For now, he has been telling his web viewers and radio listeners that Free Speech Systems is on the verge of being shut down because of the bankruptcy. A headline on Infowars’ website Friday said: “Watch Live! Will This Be The Final Day Of Infowars Transmissions?”

He also has been urging his followers to download videos from his online archive to preserve them and pointing them to a new website of his father’s company if they want to continue buying the dietary supplements he sells on his show.

“This is probably the end of Infowars here very, very soon. If not today, in the next few weeks or months,” Jones told reporters outside court before Friday’s hearing. “But it’s just the beginning of my fight against tyranny.”

Jones has about $9 million in personal assets, according to the most recent financial filings in court. Free Speech Systems has about $6 million in cash on hand and about $1.2 million worth of inventory, according to J. Patrick Magill, the chief restructuring officer appointed by the court to run the company during the bankruptcy.

Jones and Free Speech Systems filed for bankruptcy protection in 2022, when relatives of many victims of the 2012 school shooting that killed 20 first graders and six educators in Newtown, Connecticut, won lawsuit judgments of more than $1.4 billion in Connecticut and $49 million in Texas.

Lawyers for the Sandy Hook families have been seeking liquidation.

Jones and Free Speech Systems initially filed for bankruptcy reorganization protection that would have allowed him to run Infowars while paying the families with revenues from his show. But the two sides couldn’t agree on a final plan, and Jones recently filed for permission to switch his personal bankruptcy from a reorganization to a liquidation.

The families in the Connecticut lawsuit, including relatives of eight dead children and adults, have asked that Free Speech Systems’ separate bankruptcy case also be converted to a liquidation. But the parents in the Texas suit — whose child, 6-year-old Jesse Lewis, died — want the company’s case dismissed.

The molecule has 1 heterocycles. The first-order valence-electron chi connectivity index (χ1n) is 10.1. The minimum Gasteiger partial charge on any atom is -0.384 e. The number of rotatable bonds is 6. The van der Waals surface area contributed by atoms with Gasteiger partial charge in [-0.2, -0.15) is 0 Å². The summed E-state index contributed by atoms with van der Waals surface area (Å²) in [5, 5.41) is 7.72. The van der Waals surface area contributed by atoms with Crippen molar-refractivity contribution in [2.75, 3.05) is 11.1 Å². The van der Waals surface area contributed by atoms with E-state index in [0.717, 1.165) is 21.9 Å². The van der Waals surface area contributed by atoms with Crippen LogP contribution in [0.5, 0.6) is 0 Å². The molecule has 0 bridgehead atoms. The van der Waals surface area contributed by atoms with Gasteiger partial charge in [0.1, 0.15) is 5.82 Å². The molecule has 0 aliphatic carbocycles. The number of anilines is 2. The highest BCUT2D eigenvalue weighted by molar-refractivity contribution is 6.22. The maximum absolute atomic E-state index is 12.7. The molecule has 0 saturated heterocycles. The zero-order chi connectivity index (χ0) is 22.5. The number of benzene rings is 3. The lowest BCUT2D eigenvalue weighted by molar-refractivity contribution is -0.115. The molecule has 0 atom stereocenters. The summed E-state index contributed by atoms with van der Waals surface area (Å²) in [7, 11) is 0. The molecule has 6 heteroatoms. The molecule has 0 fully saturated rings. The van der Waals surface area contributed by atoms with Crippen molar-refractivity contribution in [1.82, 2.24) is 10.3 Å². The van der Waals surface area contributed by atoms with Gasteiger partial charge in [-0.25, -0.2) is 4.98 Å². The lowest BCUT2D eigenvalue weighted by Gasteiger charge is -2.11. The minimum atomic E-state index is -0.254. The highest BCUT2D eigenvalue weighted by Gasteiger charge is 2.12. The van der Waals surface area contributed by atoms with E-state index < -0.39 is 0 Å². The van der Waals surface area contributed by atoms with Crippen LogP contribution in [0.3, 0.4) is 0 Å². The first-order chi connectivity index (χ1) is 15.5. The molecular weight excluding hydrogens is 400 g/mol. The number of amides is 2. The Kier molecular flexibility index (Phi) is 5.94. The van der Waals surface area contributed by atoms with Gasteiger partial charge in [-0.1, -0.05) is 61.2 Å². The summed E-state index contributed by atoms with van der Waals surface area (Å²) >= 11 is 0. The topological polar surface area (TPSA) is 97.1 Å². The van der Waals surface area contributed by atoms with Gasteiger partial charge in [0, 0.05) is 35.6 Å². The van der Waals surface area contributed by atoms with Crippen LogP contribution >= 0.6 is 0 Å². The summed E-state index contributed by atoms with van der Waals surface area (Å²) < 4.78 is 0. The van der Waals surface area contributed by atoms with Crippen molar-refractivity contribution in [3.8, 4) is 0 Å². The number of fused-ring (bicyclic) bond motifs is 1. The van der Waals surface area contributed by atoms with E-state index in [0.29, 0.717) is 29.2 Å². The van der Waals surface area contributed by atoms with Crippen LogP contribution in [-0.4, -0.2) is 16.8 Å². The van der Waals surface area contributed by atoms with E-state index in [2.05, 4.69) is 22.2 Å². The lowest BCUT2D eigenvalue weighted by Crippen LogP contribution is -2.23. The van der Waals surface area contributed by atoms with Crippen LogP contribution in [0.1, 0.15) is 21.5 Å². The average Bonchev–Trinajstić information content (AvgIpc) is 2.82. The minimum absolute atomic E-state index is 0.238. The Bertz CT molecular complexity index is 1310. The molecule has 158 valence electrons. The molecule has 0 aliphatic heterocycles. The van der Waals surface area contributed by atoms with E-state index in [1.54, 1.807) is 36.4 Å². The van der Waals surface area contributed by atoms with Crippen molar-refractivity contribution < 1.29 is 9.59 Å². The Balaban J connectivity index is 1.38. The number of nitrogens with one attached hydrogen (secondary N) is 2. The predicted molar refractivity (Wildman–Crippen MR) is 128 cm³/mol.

Lawyers for the company filed documents indicating it supported liquidation, but attorneys for Jones’s personal bankruptcy case do not support that plan and want the judge to dismiss the company’s case.

If Free Speech Systems’ case is dismissed, the company could return to the same position it was in after the $1.5 billion was awarded in the lawsuits. Efforts to collect the damages would go back to the state courts in Texas and Connecticut. That could give Infowars an extended lifeline as collection efforts played out.

Although he has since acknowledged that the Sandy Hook shooting happened, Jones has been saying on his recent shows that Democrats and the “deep state” are conspiring to shut down his companies and take away his free speech rights because of his views. He also has said the Sandy Hook families are being used as pawns in the conspiracy. The families’ lawyers say that is nonsense.

According to the most recent financial statements filed in the bankruptcy court, Jones’s $9 million in personal assets include his $2.6 million Austin-area home and other real estate. He listed his living expenses at about $69,000 for April alone, including about $16,500 for expenses on his home.

Free Speech Systems, which employs 44 people, made nearly $3.2 million in April, including from selling the dietary supplements, clothing and other items that Jones promotes on his show, while listing $1.9 million in expenses.

The families have a pending lawsuit in Texas accusing Jones of illegally diverting and hiding millions of dollars. Jones has denied the allegations.

Adapted from reporting by the Associated Press